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Flying from sea level to 41,000 ft in a jet the "pressure change" is significant. Nitrogen is the standard, unless you are OK with a tire exploding in your wheel well. In a motor home from sea level to 10,000 ft, or the descent the pressure changes are also obvious, but easily manageable. If the tire dealer inflated with nitrogen I would be more then happy to have it, and adjust with good old O2. But I'll be checking and adjusting anyway so it really doesn't matter.... Unless flying this motor home up to FL 410
You obviously have not been around jets much
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Old 12-11-2016, 12:59 PM   #65
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I dont care to get into a debate here, so I'll rewrite my response. Nitrogen provides better temperature and pressure stability whether it be at sea level or at altitude. Wheel corrosion and diffusion through the tire wall are reduced. Maintenance is reduced. All are factors.

I would use it in the motorhome tires if convenient, but for me it's not.
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Old 12-12-2016, 07:14 PM   #66
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Not sure the pressure change from sea level to FL 410 is all that significant. If you flew your Motorhome to outer space the pressure difference should be about 14.7 psi.
I don't have to worry about my oleos freezing up because I have spring steel landing gear legs.
Jake

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Old 12-13-2016, 12:11 PM   #67
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I covered the effect on inflation of elevation change back in July 2011 on my blog. Even provided the actual math formula involved.

Many are making tire inflation too complex. It isn't Rocket Science.
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Old 12-13-2016, 12:28 PM   #68
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Update. After taking my damaged tire to the selling dealer I was told to contact Michelin which I did and was told to take it back to the selling dealer. While I was there they attempted to contact Michelin but were unable to make contact. I have sent two emails to Michelin requesting that they contact TCI about my tire. The emails have gone unanswered.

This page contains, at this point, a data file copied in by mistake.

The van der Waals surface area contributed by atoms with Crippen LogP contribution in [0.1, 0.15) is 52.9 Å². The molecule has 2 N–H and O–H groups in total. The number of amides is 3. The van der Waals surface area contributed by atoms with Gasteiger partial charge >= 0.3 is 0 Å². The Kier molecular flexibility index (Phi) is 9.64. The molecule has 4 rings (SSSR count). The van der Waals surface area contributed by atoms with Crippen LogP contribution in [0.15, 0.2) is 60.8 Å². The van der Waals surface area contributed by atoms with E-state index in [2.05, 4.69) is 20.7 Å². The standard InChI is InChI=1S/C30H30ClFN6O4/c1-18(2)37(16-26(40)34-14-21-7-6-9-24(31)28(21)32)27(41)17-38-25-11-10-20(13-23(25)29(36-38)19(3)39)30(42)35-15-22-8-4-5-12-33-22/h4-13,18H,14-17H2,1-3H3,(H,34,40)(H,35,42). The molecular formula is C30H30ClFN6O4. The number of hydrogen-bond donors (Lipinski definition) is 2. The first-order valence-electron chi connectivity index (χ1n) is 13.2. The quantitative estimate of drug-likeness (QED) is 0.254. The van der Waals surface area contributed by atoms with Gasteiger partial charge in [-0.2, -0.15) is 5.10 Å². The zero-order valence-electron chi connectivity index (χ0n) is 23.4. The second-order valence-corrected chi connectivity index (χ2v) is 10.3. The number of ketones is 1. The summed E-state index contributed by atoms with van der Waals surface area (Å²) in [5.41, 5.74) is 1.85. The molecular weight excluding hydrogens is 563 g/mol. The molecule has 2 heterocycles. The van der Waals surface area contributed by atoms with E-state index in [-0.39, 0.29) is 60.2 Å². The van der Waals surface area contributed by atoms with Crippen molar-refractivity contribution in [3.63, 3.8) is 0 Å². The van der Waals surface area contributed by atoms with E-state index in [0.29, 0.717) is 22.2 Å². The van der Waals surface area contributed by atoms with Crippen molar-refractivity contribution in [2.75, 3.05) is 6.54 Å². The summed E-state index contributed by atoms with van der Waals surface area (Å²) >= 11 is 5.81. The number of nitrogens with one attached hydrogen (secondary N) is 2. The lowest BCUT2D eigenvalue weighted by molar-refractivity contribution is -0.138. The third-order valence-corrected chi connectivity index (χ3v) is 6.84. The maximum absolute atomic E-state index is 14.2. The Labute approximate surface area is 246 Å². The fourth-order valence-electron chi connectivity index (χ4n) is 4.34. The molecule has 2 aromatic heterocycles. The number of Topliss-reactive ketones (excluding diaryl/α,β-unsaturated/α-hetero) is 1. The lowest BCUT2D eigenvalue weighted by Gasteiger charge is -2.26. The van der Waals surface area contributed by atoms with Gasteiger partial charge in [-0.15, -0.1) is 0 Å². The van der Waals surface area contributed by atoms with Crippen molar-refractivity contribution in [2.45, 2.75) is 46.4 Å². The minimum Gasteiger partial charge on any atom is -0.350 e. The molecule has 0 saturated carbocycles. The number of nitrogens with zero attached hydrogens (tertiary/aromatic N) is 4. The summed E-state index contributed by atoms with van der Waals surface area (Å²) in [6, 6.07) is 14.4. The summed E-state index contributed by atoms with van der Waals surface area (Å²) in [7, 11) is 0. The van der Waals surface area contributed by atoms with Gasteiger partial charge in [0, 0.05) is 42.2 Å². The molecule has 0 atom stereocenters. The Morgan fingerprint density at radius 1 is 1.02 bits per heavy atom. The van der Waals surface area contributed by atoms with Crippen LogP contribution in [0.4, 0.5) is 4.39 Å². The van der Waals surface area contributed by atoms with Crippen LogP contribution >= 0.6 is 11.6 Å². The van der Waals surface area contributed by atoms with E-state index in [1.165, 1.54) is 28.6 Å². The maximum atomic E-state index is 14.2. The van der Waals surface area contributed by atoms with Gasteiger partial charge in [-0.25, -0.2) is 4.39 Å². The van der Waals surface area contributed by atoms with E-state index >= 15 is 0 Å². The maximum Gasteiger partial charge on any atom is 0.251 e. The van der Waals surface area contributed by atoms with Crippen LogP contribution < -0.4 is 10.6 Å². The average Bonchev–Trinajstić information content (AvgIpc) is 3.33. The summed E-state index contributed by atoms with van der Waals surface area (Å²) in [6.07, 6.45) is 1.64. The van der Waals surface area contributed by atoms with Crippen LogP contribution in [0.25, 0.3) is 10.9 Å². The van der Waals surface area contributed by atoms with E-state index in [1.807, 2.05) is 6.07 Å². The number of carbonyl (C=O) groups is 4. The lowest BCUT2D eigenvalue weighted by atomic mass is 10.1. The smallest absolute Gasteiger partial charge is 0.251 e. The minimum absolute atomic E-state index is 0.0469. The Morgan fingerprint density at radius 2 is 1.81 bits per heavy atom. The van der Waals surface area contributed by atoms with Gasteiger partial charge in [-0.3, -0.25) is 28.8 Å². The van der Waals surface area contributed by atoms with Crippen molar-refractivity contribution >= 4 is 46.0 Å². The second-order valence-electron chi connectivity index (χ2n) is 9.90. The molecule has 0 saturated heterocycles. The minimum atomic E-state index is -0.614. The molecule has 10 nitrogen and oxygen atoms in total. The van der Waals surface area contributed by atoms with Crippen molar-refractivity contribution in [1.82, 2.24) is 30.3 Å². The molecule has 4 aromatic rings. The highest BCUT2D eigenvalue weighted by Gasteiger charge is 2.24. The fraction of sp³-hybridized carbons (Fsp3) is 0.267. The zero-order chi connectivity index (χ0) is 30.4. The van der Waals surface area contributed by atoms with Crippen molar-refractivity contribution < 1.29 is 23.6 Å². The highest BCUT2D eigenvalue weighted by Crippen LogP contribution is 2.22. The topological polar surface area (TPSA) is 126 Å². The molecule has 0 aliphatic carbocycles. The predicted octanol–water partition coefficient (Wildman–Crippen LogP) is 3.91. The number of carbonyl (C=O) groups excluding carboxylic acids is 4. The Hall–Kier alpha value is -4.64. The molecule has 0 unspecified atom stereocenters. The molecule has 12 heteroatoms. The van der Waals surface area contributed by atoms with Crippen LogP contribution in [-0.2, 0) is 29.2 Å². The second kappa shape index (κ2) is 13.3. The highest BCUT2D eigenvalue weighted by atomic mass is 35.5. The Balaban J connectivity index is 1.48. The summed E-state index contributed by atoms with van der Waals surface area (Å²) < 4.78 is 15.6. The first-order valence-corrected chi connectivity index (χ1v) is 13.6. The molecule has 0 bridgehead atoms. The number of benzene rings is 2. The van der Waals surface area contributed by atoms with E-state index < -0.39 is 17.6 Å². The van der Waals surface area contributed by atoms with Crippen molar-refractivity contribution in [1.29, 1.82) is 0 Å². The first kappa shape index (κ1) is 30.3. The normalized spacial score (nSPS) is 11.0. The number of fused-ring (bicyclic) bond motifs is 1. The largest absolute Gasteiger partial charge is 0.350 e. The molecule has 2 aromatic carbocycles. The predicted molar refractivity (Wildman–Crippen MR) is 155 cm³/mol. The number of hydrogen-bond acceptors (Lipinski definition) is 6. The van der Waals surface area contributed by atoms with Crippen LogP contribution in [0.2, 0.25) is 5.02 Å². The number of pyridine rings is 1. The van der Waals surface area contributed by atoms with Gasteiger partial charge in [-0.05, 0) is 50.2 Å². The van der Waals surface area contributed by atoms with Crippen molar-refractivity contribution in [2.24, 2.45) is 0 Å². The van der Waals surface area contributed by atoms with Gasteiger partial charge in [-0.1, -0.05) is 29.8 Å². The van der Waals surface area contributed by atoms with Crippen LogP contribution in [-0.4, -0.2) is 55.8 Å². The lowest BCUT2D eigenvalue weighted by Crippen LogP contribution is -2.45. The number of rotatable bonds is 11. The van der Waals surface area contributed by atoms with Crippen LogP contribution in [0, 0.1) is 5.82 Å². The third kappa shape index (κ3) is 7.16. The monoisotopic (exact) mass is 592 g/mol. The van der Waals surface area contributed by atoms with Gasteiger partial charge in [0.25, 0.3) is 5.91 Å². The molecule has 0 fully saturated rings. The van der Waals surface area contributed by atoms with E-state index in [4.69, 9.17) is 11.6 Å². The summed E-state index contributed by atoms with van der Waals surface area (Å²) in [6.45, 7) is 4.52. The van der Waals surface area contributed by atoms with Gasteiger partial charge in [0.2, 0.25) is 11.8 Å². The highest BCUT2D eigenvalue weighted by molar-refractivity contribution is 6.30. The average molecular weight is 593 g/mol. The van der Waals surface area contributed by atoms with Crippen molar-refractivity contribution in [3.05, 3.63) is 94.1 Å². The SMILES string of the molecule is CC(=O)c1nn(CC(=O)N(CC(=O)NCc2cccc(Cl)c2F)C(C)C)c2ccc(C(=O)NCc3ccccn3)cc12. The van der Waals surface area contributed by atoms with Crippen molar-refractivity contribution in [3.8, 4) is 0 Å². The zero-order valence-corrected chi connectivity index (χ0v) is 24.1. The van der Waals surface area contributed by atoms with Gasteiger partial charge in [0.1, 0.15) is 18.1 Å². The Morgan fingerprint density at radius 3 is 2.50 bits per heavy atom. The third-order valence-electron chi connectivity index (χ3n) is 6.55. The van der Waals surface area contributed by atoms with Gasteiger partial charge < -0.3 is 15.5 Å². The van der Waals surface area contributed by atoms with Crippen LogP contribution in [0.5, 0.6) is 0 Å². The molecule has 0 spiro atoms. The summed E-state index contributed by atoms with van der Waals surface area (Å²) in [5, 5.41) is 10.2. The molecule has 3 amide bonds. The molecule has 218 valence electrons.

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Old 12-15-2016, 12:25 PM   #69
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Update. After taking my damaged tire to the selling dealer I was told to contact Michelin which I did and was told to take it back to the selling dealer. While I was there they attempted to contact Michelin but were unable to make contact. I have sent two emails to Michelin requesting that they contact TCI about my tire. The emails have gone unanswered.
Apparently getting your defective Michelin tires replaced IS Rocket Science !
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Old 12-15-2016, 12:38 PM   #70
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If you fill the tires with nitrogen the pressure won't fluctuate nearly as much.
Just finished watching parts of this. Some interesting information that keeps everything in perspective.

http://www.irv2.com/forums/f59/nitro...ml#post3375038

Just as a point of interest if you subscribe to the leaking tires. It should take about a year of topping up the tire to have the tire filled to about 98% nitrogen (based on only oxygen leaking and the nitrogen being retained).